Page is loading...
Ministry of Environment of the Republic of Lithuania
Menu is loading...
svetainės medis email print lietuviškai


The lynx returns to Lithuania's forests


Yesterday, four lynxes – three males and one female – that had been bred in captivity and prepared to live in the wild were released into the forests of Kazlų Rūda. These creatures will join two females that were released into the same forest last year. “The lynx is returning to Lithuania's forests. These once-numerous inhabitants of our forests have almost died out. However, they will be protected and saved from extinction,” - said Minister of Environment Valentinas Mazuronis.

The released males were born in the Telšių State Forest Enterprise's „Žverinčius,“ while the female was born in the Lithuanian Zoo. The animals were held in a special enclosure in “Žverinčius“ to acclimate them to life in the wild. The lynxes were released in the Kazlų Rūda forest to revive the lynx population that once had lived there.

The breeding of rare species in captivity and their release into the wild to bolster existing populations or to revive lost ones is a recent phenomenon in Lithuania. In 2010, work began on a 3-year EU-supported plan to breed lynxes and eagle-owls in captivity and release them into the wild. 12 lynxes have already been released into the wild, and 3 more are set to be released soon. Several more creatures will be transferred to adaptational enclosures to prepare them for life in the wild.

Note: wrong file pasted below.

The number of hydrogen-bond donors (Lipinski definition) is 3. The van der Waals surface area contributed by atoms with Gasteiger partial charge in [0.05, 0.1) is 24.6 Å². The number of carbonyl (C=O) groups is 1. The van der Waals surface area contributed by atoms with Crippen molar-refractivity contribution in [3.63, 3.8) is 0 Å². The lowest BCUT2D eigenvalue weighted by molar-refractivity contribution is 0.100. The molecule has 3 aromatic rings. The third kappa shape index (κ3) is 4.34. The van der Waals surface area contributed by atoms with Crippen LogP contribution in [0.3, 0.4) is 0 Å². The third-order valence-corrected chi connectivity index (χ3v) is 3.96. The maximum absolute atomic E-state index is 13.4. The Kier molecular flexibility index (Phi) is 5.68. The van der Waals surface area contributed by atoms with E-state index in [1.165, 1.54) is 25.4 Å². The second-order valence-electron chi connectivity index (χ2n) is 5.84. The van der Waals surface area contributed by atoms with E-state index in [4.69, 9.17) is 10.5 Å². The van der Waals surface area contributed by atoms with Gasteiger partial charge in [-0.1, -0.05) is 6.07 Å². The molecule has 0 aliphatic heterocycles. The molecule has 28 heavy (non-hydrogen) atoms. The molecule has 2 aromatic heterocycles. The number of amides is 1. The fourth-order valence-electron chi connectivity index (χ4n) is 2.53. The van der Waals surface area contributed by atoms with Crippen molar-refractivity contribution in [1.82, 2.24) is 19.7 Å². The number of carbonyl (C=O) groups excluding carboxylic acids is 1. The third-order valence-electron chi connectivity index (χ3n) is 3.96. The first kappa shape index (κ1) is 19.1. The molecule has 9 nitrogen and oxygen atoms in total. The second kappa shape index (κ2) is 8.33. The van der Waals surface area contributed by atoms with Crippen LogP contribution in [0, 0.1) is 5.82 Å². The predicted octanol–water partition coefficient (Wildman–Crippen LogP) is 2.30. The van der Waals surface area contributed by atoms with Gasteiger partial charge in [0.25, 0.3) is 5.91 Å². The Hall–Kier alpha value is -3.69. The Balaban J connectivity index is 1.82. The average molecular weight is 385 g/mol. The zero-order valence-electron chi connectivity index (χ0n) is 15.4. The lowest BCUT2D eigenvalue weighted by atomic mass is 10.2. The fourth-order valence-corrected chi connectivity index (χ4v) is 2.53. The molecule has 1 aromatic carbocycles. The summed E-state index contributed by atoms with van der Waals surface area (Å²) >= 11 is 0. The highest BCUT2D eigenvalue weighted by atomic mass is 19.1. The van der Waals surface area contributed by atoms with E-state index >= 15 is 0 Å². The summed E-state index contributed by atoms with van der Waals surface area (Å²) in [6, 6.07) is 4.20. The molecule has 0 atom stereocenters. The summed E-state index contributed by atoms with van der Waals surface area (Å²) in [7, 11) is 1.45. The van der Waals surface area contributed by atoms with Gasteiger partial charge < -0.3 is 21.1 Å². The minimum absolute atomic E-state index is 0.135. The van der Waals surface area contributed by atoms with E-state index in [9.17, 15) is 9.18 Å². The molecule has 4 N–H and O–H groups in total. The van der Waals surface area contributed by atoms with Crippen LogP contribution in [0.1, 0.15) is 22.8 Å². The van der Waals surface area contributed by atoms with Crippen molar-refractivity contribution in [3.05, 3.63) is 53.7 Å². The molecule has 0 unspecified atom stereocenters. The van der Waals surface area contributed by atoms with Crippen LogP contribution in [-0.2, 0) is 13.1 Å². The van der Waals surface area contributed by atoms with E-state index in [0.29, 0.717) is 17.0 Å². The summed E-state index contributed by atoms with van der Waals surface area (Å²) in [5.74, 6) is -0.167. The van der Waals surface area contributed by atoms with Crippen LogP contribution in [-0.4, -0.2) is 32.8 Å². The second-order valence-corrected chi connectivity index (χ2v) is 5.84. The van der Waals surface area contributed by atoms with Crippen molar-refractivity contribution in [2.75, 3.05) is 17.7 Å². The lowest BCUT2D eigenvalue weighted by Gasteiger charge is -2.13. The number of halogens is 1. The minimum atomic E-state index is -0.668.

Lynxes have long been bred in the Lithuanian Zoo, but the young lynxes were always transferred to other zoos. They were bred for the same purpose at the „Mini zoo” in the village of Jonušų in the Klaipėda region and at the Telšių State Forest Enterprise's “Žverinčius.“ In 2010, farmer Petras Adeikis built a lynx enclosure in the village of Naisiai in the Kelmė region. Adaptational enclosures were also built at the Telšių State Forest Enterprise's “Žverinčius“ and at P. Adeikis' nursery. Lynxes are released into the wild with tracking collars so that their locations, activity and, in the event of death, body temperature, can be monitored.

Lynxes in the wild are faced with many dangers. Sometimes the creatures die when they are hit by vehicles or when they are trapped by poachers' snares. Environmentalists would like to remind the general public that 16.3 thousand Litas in fines must be paid for the destruction of a lynx. Two years ago, a pair of poachers in the Anykščiai region were imprisoned for the destruction of a lynx.

Information of the Ministry of Environment, tel.8~706 63660


Minister of Environment of Lithuania Kęstutis Navickas
Minister of Environment of Lithuania Kęstutis Navickas